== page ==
Adam Ferguson (1723 – 1816) was a moral philosopher and historian. He was a major figure in the Scottish Enlightenment. In his An Essay on the History of Civil Society (1767) he observed:
“Every step and every movement of the multitude, even in what are termed enlightened ages, are made with equal blindness to the future; and nations stumble upon establishments, which are indeed the result of human action, but not the execution of any human design.”
The claim is that sometimes order emerges from the actions of the collective without there being some master plan that was being followed. The term “spontaneous order” describes that well: “the emergence of various kinds of social orders from a combination of self-interested individuals who are not intentionally trying to create order through planning. The evolution of life on Earth, language, crystal structure, the Internet and a free market economy have all been proposed as examples of systems which evolved through spontaneous order.” (wiki)
Design and planning is certainly important. But too much design and planning is disastrous because of two problems. First, we cannot precisely predict the future. That’s a knowledge problem. Second, people behave strategically. They cannot be controlled and made to follow plans; they are not inert matter to be moved around at will. That’s the control problem.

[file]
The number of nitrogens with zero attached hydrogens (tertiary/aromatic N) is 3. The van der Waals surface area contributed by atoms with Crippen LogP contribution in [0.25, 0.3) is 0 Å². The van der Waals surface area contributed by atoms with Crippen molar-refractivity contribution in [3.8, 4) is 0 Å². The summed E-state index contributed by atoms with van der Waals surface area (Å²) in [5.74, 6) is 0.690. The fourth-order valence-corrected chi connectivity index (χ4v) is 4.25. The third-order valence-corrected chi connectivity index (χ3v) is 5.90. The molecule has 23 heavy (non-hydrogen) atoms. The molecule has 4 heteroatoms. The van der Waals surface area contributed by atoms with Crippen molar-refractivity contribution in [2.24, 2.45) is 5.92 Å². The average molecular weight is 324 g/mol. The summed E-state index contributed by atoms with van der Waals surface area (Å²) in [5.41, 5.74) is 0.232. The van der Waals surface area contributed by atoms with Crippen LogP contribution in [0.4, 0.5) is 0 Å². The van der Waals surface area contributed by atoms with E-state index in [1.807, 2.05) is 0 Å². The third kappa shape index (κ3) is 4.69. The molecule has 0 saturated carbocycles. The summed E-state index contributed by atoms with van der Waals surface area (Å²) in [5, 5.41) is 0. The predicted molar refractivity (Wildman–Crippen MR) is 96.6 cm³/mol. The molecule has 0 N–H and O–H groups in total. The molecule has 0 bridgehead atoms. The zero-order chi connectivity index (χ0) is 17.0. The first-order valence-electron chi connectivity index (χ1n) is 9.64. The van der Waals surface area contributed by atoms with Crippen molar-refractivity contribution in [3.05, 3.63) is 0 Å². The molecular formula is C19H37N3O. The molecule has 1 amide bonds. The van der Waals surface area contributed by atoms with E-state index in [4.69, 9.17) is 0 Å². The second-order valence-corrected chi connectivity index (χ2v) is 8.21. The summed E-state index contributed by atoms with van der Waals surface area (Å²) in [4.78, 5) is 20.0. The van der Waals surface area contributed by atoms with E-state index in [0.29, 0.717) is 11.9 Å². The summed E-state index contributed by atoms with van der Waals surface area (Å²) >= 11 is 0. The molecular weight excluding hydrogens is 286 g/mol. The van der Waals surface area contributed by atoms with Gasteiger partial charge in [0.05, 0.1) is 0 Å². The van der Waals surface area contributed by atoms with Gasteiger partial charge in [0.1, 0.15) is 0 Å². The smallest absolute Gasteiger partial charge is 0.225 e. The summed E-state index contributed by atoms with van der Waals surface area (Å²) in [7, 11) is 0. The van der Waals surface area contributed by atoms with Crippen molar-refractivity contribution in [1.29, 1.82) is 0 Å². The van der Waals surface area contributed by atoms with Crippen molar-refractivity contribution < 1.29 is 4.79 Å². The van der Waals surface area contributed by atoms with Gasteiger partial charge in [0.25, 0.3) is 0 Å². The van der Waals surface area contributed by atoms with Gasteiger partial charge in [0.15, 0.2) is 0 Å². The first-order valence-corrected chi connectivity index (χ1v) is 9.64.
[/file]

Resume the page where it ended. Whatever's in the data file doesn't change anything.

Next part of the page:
Powerful but not very wise leaders have frequently labored under the illusion that they can achieve their grand schemes by planning and designing. They have wreaked havoc on society and murdered by the millions.
Ferguson’s insight was shared by the old-world classical liberals. Their normative stance was to leave people alone. Laissez faire. Leave people alone to follow their own plans, and don’t try to impose some grand scheme on others. Order will emerge provided that people are civil, and don’t engage in force, fraud or theft.
In his book The Fatal Conceit (1988) Hayek wrote
The curious task of economics is to demonstrate to men how little they really know about what they imagine they can design. To the naive mind that can conceive of order only as the product of deliberate arrangement, it may seem absurd that in complex conditions order, and adaptation to the unknown, can be achieved more effectively by decentralizing decisions and that a division of authority will actually extend the possibility of overall order.
It is counter-intuitive — absurd — that order can emerge without orders being given from up on high. And yet we see that order all around us. That’s what amazes me.
I cannot conclude this line of thought without quoting from a favorite poem, “To a Mouse” (1785) by the great Scottish poet Robert Burns.
Order without intent: How spontaneous order built our world.
2 thoughts on “Order without intent”
I like to believe spontaneous-order is the reason Wikipedia is more successful than online-encyclopedia-Britannica.
Comments are closed.